[Go back to The Jackals and the Wolf]
There was once a Shepherd, who fed a flock of sheep in the wold and kept over them strait watch. One night, there came to him a Rogue thinking to steal some of his charges and, finding him assiduous in guarding them, sleeping not by night nor neglecting them by day, prowled about him all the livelong night, but could plunder nothing from him. So, when he was weary of striving, he betook himself to another part of the waste and trapping a lion, skinned him and stuffed his hide with bruised straw, after which he set it up on a high place in the desert, where the Shepherd might see it and be assured thereof. Then he accosted the Shepherd and said to him, "Yonder lion hath sent me to demand his supper of these sheep." The Shepherd asked, "Where is the lion?" and the Rogue answered, "Lift thine eyes; there he standeth." So the Shepherd raised his eyes and, seeing the semblance, deemed it a very lion and was much Frighted;--And Shahrazad perceived the dawn of day and ceased to say her permitted say.
When it was the Nine Hundred and Twenty-second Night,
She resumed: It hath reached me, O auspicious King, that when the Shepherd saw the semblance of the lion, he deemed it a very lion and was Frighted with the sorest fright, trembling for dread so he said to the thief, "O my brother take what thou wilt, I will not gainsay thee." Accordingly the Rogue took what he would of the sheep and redoubled in greed by reason of the excess of the Shepherd's fear. Accordingly, every little while, he would hie to him and terrify him, saying, "The lion hath need of this and requireth that, and his intent is to do thus and thus," and take his sufficiency of the sheep; and he stinted not to do thus with him, till he had wasted the most part of his flock. "This, O King," added the favourite, "I tell thee only that thou suffer not the Grandees of thy realm to be deluded by thy mildness and easiness of temper and presume on thee; and, in right rede, their death were better than that they deal thus with thee." Quoth the King, "I accept this thy counsel and will not hearken to their admonition neither will I go out unto them."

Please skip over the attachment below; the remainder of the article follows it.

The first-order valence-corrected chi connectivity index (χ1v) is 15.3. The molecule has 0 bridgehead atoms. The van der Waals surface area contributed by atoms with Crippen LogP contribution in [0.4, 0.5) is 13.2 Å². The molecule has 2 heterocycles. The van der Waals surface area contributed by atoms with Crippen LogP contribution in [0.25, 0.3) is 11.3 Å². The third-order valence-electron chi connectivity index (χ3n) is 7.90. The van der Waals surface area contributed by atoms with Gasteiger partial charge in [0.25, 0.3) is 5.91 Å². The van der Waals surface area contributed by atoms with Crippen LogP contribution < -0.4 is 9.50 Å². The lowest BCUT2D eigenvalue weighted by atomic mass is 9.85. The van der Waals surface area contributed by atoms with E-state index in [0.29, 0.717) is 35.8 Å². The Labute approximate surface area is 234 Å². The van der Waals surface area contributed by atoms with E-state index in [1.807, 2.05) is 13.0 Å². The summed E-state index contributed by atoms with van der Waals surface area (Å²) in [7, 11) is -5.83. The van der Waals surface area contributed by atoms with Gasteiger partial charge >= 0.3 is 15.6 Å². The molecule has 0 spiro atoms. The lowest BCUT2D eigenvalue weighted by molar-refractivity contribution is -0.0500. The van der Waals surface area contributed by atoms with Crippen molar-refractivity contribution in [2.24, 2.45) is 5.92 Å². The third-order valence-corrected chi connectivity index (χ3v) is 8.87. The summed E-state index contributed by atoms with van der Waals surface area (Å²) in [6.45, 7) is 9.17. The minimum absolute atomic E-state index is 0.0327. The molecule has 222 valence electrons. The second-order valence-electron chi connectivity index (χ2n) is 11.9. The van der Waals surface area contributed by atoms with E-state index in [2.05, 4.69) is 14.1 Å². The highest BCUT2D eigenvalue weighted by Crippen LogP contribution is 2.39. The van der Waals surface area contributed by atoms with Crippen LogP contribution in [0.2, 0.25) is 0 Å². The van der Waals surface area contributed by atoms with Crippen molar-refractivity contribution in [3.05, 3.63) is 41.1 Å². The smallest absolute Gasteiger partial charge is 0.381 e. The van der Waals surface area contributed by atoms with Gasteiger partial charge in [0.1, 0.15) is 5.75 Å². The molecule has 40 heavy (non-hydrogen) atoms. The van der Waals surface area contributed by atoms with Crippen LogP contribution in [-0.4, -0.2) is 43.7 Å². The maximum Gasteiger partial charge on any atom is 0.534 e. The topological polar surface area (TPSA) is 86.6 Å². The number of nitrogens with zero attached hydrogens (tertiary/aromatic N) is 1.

[Resume King Jali'ad of Hind and His Wazir Shimas: Followed by the History of King Wird Khan, son of King Jali'ad with His Women and Wazirs (cont.)]
Burton, Richard (1821-1890). The Book of the Thousand Nights and a Night. London. 1885-1888. Gutenberg Vol. I. Gutenberg Vol. II. Gutenberg Vol. III. Gutenberg Vol. IV. Gutenberg Vol. V. Gutenberg Vol. V. Gutenberg Vol. VII. Gutenberg Vol. VIII. Gutenberg Vol. IX. Gutenberg Vol. X. Please consult the Gutenberg edition for footnotes; the footnotes have not been included in this web version.
1001 Nights Hypertext. Laura Gibbs, Ph.D. This website is licensed under a Creative Commons License. The texts presented here are in the public domain. Thanks to Gene Perry for his excellent help in preparing the texts for the web. Page last updated: January 1, 2005 10:46 PM